You mentioned two things in your question (1) business owners and (2) team leaders ... and these are two different things to start with. Business owners are NOT always (and not necessarily) good leaders.
Secondly, you mentioned you wanted to be a "strong" leader. What do you mean by "strong" ??? and how does this fit (or does not fit) within your status starting to build a team ??
The third point before I even try to answer your question ... mentioning leadership levels and hierarchies ... leading a team ... is different than leading an organization .... and is different than leading a nation !
Within teams, we talk about team members and not necessarily employees ... not your personal employees anyway ... unless you are the boss who pays their salaries .
So .. it would be better to clarify your question and be more specific about what you want to achieve ... Is it "bossism" ?? Is it control ?? Is it authority and position ?? Is it strength ?? Is it power ?? Is it effectiveness ?? Is it overall success ???
And do not tell me you want all of them ... because there are differences and potential contradictions between some of them ..
All the best !!
Many of the answers below have good elements. The one thing I believe is that employees need to have a clear idea of how you are evaluating them which implies that you have figured out how to evaluate them. The more clear and the more objective the evaluation can be the better. You will have to fire people so you must lay the groundwork. You must show them by how you work what you want from them.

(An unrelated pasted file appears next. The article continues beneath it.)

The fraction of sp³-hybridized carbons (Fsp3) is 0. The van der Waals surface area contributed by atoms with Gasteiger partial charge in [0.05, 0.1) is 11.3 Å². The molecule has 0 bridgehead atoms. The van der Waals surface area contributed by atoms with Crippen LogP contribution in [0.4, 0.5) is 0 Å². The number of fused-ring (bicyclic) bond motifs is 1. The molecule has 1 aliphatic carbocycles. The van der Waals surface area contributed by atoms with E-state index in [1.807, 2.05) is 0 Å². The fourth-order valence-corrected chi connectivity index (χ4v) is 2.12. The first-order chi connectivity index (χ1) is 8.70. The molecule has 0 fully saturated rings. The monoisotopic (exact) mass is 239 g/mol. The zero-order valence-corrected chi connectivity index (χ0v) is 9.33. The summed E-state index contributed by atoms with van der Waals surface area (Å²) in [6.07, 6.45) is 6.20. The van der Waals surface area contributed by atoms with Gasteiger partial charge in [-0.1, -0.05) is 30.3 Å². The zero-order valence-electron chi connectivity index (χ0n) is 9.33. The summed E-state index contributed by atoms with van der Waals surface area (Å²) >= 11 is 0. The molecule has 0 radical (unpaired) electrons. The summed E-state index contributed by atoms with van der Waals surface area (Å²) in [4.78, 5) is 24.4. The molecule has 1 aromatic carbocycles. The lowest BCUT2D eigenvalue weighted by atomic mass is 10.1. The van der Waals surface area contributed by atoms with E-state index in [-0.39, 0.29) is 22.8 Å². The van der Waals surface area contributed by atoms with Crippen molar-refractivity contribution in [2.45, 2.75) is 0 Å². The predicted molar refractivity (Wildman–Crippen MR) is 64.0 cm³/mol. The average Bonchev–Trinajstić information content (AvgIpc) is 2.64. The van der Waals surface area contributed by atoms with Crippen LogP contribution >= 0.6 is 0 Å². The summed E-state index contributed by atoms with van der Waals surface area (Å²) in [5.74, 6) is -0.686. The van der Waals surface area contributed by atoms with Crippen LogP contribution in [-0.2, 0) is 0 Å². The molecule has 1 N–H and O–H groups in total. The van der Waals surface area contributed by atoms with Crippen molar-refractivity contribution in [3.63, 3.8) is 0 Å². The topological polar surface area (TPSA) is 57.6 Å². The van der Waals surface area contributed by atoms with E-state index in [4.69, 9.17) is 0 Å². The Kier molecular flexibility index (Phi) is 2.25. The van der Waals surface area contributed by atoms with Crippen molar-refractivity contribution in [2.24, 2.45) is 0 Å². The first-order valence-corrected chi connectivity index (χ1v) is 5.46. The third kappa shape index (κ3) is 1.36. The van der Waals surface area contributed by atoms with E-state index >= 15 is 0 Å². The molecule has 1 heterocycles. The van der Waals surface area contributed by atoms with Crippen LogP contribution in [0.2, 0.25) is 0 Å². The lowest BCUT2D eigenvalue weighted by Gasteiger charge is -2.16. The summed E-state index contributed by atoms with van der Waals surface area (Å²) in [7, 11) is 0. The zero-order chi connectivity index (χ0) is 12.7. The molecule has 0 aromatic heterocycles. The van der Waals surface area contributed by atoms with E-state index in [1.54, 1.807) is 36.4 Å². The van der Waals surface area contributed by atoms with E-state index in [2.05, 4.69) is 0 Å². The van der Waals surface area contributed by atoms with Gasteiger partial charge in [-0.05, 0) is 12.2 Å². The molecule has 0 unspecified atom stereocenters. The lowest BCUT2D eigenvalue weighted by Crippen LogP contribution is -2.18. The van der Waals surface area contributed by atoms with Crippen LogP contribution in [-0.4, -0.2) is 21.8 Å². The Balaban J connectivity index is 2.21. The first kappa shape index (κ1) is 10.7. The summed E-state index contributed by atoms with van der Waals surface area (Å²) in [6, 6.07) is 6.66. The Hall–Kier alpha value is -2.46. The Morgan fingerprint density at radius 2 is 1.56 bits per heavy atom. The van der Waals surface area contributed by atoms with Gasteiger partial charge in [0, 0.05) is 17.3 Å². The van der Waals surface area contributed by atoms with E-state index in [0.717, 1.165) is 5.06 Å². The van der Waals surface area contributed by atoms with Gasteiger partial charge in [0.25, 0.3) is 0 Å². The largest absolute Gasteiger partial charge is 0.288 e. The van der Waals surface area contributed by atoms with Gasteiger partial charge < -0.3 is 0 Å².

the major mistakes that you make is under capitalizing your business and selecting the wrong people because you believe in the first set of people and not realizing that selecting the right personnel is crucial and having sufficient funds in place before you can actually generate sales revenue.
DO NOT BELIEVE WHAT YOU HEAR AND BELIEVE ONLY HALF OF WHAT YOU SEE
Have realistic expectations and question everything and everyone do not accept it as gospel because you will be disappointed to a point of losing your money and your business.
Trust & Believe No One until they actually earn your trust and prove them selves to YOU
I know this sounds rather sceptical but be a sceptic and you will not be disappointed do not try to win friendship & popularity earn your position as the LEADER
work strategically you have to make them to feel comfortable with you but not to get your air because at the end of the day you make business and you don't have time to waste . Make them to Feel that they come in a group and paid for the services(knowledge, experience) which will provide . Closing all our fingers are not the same but all together they help us to carry out works. You can find the stronger and the weakest inside your team use each one to the maximum level everyone can provide the maximum in your job if you know how to use their experience and knowledge . I hope I help you a bit.
A few rules for successful leadership:
1) Identify your weaknesses and strengths, and build a team that rounds out the competency of workload capacity.